'A kitchen is the nicest room to spend money on'
After a year of leafing though magazines for inspiration, Jo and Ben eventually decided to use Stuart Cameron from Cameron Webster Architects in Glasgow. He came up with a design to open up the corner that was the original kitchen and extend it to the edge of where the carport was, inserting a timber- clad pod that houses a cloakroom and laundry, and creates a circuit passageway between the entrance, the extension and the lounge room. Planning permission was easy to obtain, although their neighbour - whose house used to adjoin the carport - requested a gap of at least half a metre between his house and the new structure. 'At first we were disappointed. It would have been nice if it could have been that little bit bigger,' says Jo. They made up for lost space by having a seating booth carved into the timber pod.
Behind the unassuming entrance to Jo and Ben Deas's Cheshire home is a fine example of Britain's quiet culinary revolution. Fanny Craddock's prawn cocktails and insistence that 'cooking is a cleanly art, not a grubby chore' have been usurped by Jamie Oliver's pesto tagliatelle and get-your-hands-dirty style, and it shows in our love affair with open-plan kitchen-dining spaces.
'I think when you've had a house that's run-down and you've put a lot of effort into it, you become quite passionate about it. It sort of becomes your baby,' she says. They now have designs on building a front drive and garage to replace the carport.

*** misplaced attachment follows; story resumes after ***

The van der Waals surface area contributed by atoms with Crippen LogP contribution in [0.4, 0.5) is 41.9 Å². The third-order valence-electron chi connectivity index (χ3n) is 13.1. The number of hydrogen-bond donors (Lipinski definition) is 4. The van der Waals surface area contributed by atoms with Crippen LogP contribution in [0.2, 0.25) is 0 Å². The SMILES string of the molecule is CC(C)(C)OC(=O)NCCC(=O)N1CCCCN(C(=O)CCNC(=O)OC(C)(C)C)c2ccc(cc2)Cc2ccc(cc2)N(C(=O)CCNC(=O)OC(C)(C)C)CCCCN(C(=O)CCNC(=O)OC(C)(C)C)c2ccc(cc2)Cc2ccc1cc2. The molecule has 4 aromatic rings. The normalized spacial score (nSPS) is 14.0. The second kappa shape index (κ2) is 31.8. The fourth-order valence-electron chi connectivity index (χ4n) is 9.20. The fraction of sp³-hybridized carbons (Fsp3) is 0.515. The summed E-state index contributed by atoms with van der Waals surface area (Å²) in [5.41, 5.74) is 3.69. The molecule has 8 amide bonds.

'If you like cooking and entertaining it's the nicest room to spend money on,' says Jo. It's also an important social hub for her, Ben and their children Noah, 13, Eli, 12 and Mimi, 10, especially since Ben has taken over his father's fashion retail business. 'For Ben and me, that's our part of the day.
Jo and Ben's extension, which replaces a carport, has transformed what was originally one of the smallest rooms in their sprawling, five-bedroom Georgian house into a deluxe area for cooking and eating with full-height oak-framed doors that slide open to a garden on both sides.
Renovating their Georgian home has been a labour of love for Jo and Ben Deas. Now thanks to a long-awaited glass-fronted extension, the perfect family home has the perfect family kitchen So will they ever be finished? 'I don't know,' says Jo. 'I suppose maybe there will be a point, probably when all the kids leave home and we have to sell up.' But for now the kids are happy where they are. 'Because it's open plan, they can use their wheely shoes to go all the way around the pod, through the living room, like it's an ice rink.'
The new kitchen-diner has been designed to avoid any sense of it being an add-on that you walk in and out of, with four entry points - through the glass doors on either side, from the lounge room, and through a hall from the main entrance. Outside it looks like a zinc-clad 'mini-me' of the main house, replicating its roof shape, and with a patch of slate to take the edge off the expanse of metal.
'It was the perfect house without the perfect kitchen, so we always thought it would be a nice project to do,' says Jo - but not before a lot of other work was done first. The couple bought the house in 2000, blowing their budget in the process, so they had to make do with a simple makeover. Lino was ripped up to expose wooden floorboards, the walls were painted white, and a freestanding Ikea kitchen was installed until they could afford to do what they really wanted.
The next major works were invisible. 'After a couple of years doing unseen jobs, I just thought: "I don't want a new gutter. I want a new bathroom,"' says Jo. They did finally get to the bathrooms, converting what was the sixth bedroom into a high-spec Philippe Starck bathroom with wallpaper from Heal's, and turning what was the main bathroom into their en suite, before knuckling down to the long-anticipated kitchen extension in 2006.